Silhouette Patterns #600: Classic Blouse

**Please Note** Links to the pattern, fabric, interfacing, etc. are listed on YouTube below my video (video link at the end of this post)

I don’t own a lot of blouses, therefore, I don’t wear a lot of blouses. I’m not sure why. Perhaps it is because RTW button up blouses seem a bit stiff – the collar stands up too high and rubs my chin line, so I end up with makeup all over the collar of my blouse – the bodice area is too snug, so all my rolls show – if I purchase a blouse that is not so snug in the bodice area, then the shoulders are too wide and droop down my arm! This blouse pattern addresses all those issues. I shall be wearing more blouses in the future!

I sewed this blouse with a cotton/rayon blend voile shirting that I purchased from Stylemaker fabrics. It is so lovely and soft, no stiffness at all.

The collar is attached to the blouse body. No collar stand so it does not stand up high enough to rub my jaw line.

The bodice features front and back waist darts that can be sewn into the garment, or left off completely. I sewed the waist darts (front and back) because I like the little bit of added shaping that they give. The blouse has shape without being too snug and the shoulders still fit nicely.

To give a little stability to the under collar and the placket, I used Pro Tricot Deluxe Knit Fusible interfacing from Fashion Sewing Supply. The pattern suggests fusible knit interfacing, but Peggy Sagers discourages using interfacing on her sew along video on YouTube. In my video, which I link below, I address this discrepancy and why I chose to interface the collar and the placket.

The pattern notions listed on the back of the envelope, indicate you will need 8 buttons – 6 for the blouse and 2 for the cuffs. I used 10 buttons – 8 for the blouse and 2 for the cuffs. That was a personal preference choice.

The sleeve does not have an actual cuff such as one thinks of a traditional sew-on cuff. But rather, the sleeve has extra circumference that is folded over at the wrist to create a sort of psuedo-cuff effect.

This is what the sleeve looks like when it is not buttoned.

Here’s a photo of the placket/yoke on the inside of the blouse.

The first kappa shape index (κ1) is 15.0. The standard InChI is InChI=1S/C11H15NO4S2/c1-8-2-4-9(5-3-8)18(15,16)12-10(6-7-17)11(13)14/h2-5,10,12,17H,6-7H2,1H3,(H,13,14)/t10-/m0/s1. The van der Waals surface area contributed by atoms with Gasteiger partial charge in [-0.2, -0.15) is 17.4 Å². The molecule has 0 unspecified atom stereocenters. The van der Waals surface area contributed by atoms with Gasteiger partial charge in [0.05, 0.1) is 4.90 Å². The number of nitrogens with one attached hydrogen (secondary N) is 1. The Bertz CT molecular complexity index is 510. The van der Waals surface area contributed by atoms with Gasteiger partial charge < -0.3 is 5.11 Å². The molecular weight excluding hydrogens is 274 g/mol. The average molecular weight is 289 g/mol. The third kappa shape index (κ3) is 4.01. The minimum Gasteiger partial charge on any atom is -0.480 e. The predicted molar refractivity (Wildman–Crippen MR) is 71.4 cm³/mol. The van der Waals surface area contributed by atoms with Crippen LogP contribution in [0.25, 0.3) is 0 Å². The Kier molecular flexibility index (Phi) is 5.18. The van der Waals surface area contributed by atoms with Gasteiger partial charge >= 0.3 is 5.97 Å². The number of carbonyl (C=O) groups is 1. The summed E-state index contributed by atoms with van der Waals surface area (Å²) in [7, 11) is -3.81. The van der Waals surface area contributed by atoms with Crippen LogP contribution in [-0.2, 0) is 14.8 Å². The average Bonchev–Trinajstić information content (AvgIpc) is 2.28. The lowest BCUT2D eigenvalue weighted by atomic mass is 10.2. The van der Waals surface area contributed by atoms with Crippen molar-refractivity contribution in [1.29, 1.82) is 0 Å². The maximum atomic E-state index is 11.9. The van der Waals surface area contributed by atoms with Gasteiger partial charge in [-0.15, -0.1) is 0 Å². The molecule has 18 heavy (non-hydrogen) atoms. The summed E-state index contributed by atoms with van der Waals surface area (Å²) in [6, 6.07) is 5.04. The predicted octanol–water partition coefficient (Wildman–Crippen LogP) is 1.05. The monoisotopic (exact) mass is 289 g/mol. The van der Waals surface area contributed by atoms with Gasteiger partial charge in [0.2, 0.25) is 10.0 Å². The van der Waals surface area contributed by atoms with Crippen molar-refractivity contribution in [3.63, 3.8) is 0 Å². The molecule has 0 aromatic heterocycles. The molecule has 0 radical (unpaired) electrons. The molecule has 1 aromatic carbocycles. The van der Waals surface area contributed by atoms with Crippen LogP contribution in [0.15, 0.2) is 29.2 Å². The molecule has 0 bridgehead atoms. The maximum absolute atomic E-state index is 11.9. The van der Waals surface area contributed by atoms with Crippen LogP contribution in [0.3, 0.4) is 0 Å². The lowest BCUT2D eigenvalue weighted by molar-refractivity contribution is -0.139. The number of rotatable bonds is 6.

I would love to hear your thoughts. Please leave a comment below.

If you are interested, here’s a video of my review:

Closet Case Patterns Cielo Top & Dress

Hello Sewers! Here is a look at my muslin-testing process to bring me to the point of stitching up my version of the Cielo Dress.

I used a cotton/linen blend fabric from Hobby Lobby to make my muslins. I used the same fabric to make two muslins. For the first one I sewed a size 12 straight from the envelope with no adjustments and no design changes. On the second muslin I used my Silhouette Pattern Armhole Templates to change up the fit in the armhole area. Take a look at my video at the end of this post to see which version I prefer. 🙂

Close up of the fabric

When I stitched the sleeves to the armholes (both versions), I used the Silhouette Patterns method of stitching with the sleeve on the bottom and the bodice on the top, which is opposite of how I was taught to insert sleeves. Sewing with the sleeve on the bottom makes it so I don’t have to stitch two rows of basting stitches and pull up the threads to fit the sleeve into the armhole area. It just naturally eases into the area beautifully.

I use LOTS of pins when I do this
If you are inserting your sleeve with this method, be certain to check underneath periodically to make certain you are not getting any of the actual sleeve caught up in the seam.
Sewing with my left hand between the bodice and the sleeve helps me feel any wrinkles or rogue fabric that might be working its way into the seam

A unique dart in this dress is the bust dart that comes in from the armhole. I’ve never seen a pattern with a dart placed at that position.

I like the design details such as the sewn down cuff and the insert in the back yoke area.

The pattern piece for the bottom half of the dress and the in-seam pockets is rather odd shaped. I have to be honest, even after reading the instructions, I wasn’t quite sure how this was going to go together!

Per the pattern instruction, I marked three sewing lines on my pattern piece (you can see them in white). I sewed the three lines with the pattern piece right side together with the bodice pattern piece. Then the fabric above those lines is folded down (so it is right side up) over those two U-shaped portions of the pattern (those are the pockets). The sewn lines form the front seam and where it is not sewn – those are the openings to the pockets. Clever..

I used my serger to sew this dress together, so all the seams are nicely finished.

Here is a video review of my Cielo Top & Dress:

Thank you for stopping by today, I appreciate the time you take to read my blog posts.

Fall 2019 Sewing Plans

Hello Stitchers! It’s time to get sewing on our fall seasonal clothing. I am adding a few pieces to my wardrobe this year.

Here is a video where I show you my new fabrics and the patterns that I plan to pair with them:

Enjoy!

Thank you for stopping by. Please leave a comment and let me know what you are planning to add to your wardrobe this fall.